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Pennsylvania Auto Insurance

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Pennsylvania follows a Tort system where you get to choose the degree of compensation you are entitled to receive. If you pick a Full Tort policy, you have unrestricted rights to sue for lost wages and pain and suffering if you get injured in a car accident and another driver is found to be at fault. Limited Tort policies are usually cheaper, but your rights to material compensation are significantly lower.

Minimum insurance requirements

The state of Pennsylvania asks its drivers to carry at least a 15/30/5 Liability policy:

  • $15,000 in bodily injury liability per passenger injured, but not more than $30,000 for the whole accident,
  • $5,000 in property damage liability — to cover material damages caused by you.

In addition, all motorists have to get at least a $5,000 First Party Benefits policy, which covers so-called “reasonable and necessary” medical expenses for you and your passengers, regardless of who was at fault.

Average insurance quotes in Pennsylvania

Pennsylvania motorists pay an average of $1,592 per year, which is slightly less than the national mean figure of $1,678. The state of Pennsylvania has some of the most expensive cities to be insured in — like Philadelphia with an average of $2,315 or Levittown with $2,071.

Quotes in some cities are at a more reasonable level. You may get insurance, for instance, in Pittsburgh for $1,460, Allentown for $1,737, Bryn Mawr for $1,777, Reading for $1,663, Altoona for $1,539, Erie for $1,610, Scranton for $1,565 or Bethlehem for $1,605.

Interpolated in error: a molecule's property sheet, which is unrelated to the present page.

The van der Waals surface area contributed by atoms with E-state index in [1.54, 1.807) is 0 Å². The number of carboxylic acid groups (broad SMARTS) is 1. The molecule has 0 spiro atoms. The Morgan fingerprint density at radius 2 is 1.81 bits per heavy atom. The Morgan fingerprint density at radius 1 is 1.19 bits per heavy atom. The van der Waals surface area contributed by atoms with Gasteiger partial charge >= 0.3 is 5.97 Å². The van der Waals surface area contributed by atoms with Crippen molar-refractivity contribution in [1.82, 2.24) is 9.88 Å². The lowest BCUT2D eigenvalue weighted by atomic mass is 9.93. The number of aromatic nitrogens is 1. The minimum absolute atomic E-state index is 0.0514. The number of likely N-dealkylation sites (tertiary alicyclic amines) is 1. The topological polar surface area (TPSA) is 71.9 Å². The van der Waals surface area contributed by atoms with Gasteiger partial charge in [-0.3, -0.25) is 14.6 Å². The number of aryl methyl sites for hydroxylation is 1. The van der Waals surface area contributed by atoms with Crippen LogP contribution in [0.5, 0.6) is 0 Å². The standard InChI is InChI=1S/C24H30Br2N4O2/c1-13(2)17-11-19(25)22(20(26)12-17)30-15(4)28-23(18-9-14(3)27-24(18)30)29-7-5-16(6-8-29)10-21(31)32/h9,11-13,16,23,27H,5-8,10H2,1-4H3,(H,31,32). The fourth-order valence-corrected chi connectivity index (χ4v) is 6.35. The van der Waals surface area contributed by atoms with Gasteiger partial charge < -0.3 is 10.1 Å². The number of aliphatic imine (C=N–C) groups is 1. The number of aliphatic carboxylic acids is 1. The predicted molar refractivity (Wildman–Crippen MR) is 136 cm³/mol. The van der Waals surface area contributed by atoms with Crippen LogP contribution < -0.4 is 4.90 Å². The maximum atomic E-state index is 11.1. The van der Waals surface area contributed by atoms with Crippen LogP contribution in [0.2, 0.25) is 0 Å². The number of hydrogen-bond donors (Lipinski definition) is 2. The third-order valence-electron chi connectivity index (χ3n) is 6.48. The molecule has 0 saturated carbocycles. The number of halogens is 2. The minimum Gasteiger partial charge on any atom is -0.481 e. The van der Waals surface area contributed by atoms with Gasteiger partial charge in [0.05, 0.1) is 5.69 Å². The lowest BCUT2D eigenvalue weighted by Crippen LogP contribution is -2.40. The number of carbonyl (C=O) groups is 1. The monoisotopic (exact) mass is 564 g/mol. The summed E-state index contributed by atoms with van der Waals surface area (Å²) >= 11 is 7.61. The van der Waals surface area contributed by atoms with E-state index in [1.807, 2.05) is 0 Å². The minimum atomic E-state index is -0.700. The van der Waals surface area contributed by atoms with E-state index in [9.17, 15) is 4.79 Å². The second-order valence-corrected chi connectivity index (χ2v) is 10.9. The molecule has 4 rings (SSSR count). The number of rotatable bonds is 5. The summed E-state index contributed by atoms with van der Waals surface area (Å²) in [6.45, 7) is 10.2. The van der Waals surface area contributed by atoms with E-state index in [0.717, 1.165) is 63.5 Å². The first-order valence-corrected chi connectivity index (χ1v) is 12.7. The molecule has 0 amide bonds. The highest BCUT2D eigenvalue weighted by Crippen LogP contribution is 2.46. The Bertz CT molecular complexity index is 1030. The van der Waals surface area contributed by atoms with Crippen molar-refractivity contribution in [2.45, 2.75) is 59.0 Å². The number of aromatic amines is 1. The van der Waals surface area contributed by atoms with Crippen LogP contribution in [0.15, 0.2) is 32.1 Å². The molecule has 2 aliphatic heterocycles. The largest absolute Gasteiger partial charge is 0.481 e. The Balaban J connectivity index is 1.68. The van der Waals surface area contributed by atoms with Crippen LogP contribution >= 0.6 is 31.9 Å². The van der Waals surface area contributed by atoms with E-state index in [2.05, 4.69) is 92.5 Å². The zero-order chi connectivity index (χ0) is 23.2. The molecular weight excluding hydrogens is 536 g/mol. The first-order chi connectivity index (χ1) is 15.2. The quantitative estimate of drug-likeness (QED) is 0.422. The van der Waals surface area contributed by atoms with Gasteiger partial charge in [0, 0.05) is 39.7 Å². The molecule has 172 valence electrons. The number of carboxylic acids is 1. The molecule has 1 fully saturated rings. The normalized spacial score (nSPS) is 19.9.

Use of cellphones while driving

The local authorities have banned all text-based communication while operating a vehicle. No further restrictions are in place as of now.

Teenage driving regulations

Pennsylvania uses a Graduated Driver Licensing system to help teenagers get hands-on experience with driving on public roads before they get their final license. Aspiring drivers can join the GDL program once they are 16 and, by the time they turn 18, may not drive between 11 pm and 5 am and must always be accompanied by a licensed driver of legal age. Once they turn 18, they are allowed to drive at night, provided they are going to or coming back from school, work, a religious or a charity event.

Penalties for driving without insurance in Pennsylvania

Being caught uninsured in Pennsylvania will, first of all, lead to the suspension of your driving privileges for 30 to 90 days. The Department of Transportation will also have your vehicle registration certificate suspended for 90 days. Once the penalties have been served, you will be billed a reinstatement fee of $50 once you provide the required

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